The military spending reflects priorities Biden mentioned in his State of the Union address, such as increased funding to help Ukraine and bolster the defense of the Baltic States. Billions of dollars for long-term goals of building additional ships and aircraft would be funded, including 13 new Navy vessels, a dozen F/A-18 Super Hornets and 85 F-35 Joint Strike Fighters.
The bill would also provide $5 million for what it calls “ex gratia” payments to the survivors of the Aug. 29 drone strike on a family in Kabul, Afghanistan, which the Pentagon admitted was a mistake that killed 10 civilians, including seven children, after an investigation by The New York Times.
It also would provide a 2.7% pay raise for all 2.1 million uniformed service members as well as the approximately 750,000 civilian employees of the Defense Department, and includes nearly $400 million more than Biden had requested to increase housing and food subsidies for military families in response to rising prices.
A House summary said the bill would provide more than $1.6 billion to promote a “free and open Indo-Pacific” and to counter the growing influence of the Chinese government in “developing countries,” as the Biden administration seeks to check China’s growing power.
Democrats also won increases for domestic programs they have long championed, such as school grants, the Head Start program, Pell grants and efforts to counter the opioid epidemic. The measure also would dedicate $12.5 million to “firearm injury and mortality prevention research.”
The legislation supplements an effort to rebuild the nation’s pandemic response infrastructure with lessons learned from the coronavirus. It would provide substantial increases in funding for pandemic preparedness, including $845 million for the Strategic National Stockpile, an increase of $140 million, and $745 million for the Biomedical Advanced Research and Development Authority, an increase of $148 million.
A Times investigation found that the stockpile, an emergency medical reserve intended to guard against infectious disease and bioterrorism threats, was woefully unprepared for the pandemic, in part because a substantial chunk of its budget — nearly half, in some years — was devoted to a single product: the anthrax vaccine.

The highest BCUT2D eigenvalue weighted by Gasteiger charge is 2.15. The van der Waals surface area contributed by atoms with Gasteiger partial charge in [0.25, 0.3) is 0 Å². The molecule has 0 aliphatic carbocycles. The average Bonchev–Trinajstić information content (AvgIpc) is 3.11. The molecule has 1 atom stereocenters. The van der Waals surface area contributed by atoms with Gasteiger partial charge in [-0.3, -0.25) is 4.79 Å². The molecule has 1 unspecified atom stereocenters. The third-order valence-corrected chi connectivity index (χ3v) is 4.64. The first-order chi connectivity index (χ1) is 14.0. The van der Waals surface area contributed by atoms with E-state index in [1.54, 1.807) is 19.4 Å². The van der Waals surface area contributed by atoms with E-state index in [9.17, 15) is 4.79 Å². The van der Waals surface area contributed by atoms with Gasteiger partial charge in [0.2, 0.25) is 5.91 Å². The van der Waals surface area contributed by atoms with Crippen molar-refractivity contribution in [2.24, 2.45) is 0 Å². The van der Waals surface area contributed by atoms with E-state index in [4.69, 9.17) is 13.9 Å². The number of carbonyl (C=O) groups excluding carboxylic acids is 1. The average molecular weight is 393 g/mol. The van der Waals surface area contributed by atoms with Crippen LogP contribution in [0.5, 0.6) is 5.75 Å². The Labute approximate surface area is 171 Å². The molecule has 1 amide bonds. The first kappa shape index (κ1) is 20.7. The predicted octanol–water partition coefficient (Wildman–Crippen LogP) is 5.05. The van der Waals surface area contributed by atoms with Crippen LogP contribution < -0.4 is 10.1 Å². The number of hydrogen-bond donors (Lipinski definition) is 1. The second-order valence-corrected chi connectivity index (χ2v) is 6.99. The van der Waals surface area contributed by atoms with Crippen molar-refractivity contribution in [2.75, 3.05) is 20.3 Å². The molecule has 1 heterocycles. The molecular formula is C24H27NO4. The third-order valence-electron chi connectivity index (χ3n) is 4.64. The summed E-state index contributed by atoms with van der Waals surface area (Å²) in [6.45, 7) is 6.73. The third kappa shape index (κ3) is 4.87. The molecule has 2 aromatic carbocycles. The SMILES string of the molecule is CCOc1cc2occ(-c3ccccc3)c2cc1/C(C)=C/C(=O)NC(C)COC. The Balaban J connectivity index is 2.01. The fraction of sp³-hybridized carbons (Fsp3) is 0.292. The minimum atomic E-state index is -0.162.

In anticipation of another year of high migrant traffic at the southwestern border, lawmakers designated an additional $1.45 billion for Customs and Border Protection, Immigration and Customs Enforcement and the Federal Emergency Management Agency to help with personnel overtime costs, medical care for migrants and funding for nonprofit groups that shelter migrants once they are released from border custody.
The measure also would give the Internal Revenue Service a $675 million increase, its largest in more than two decades.
Passage of the legislation would also unlock some funding first outlined in last year’s $1 trillion infrastructure law, a key priority for lawmakers in both parties. The bill also includes significant increases in funding for climate resilience, an area that already received $50 billion in new money in the infrastructure package.
As it doled out funds across the federal government, Congress also increased spending on itself. The bill would raise office budgets for House lawmakers by 21%, the largest increase since 1996, to give traditionally underpaid congressional staff a pay raise. And after the Jan. 6 riot, the bill would provide $602.5 million for the U.S. Capitol Police, an increase of $87 million, to help hire more officers.
It also directs officials to place a plaque on the west side of the building to recognize the law enforcement officers and agencies who responded to the riot.
The bill also would close a loophole that allowed makers of flavored e-cigarettes to sidestep the Food and Drug Administration’s authority to regulate products derived from tobacco. Makers of vapes in flavors like gummy bear and watermelon abandoned plant-based nicotine in favor of what they advertise as a lab-made, synthetic formulation to evade oversight.
For several individual lawmakers, the measure marked the long-heralded return of earmark, now billed as community funding projects, which allowed them to divert money to projects in their states or districts for the first time in more than a decade.
It was also peppered with personal priorities for Biden, including reauthorization of the Violence Against Women Act, a landmark law to combat domestic violence and sexual assault that he wrote as a senator in 1994. The National Cancer Institute’s budget would also rise by $353 million to $6.9 billion, much of that increase going to the so-called cancer moonshot, which he launched after the death of his son Beau from brain cancer.
This article originally appeared in The New York Times.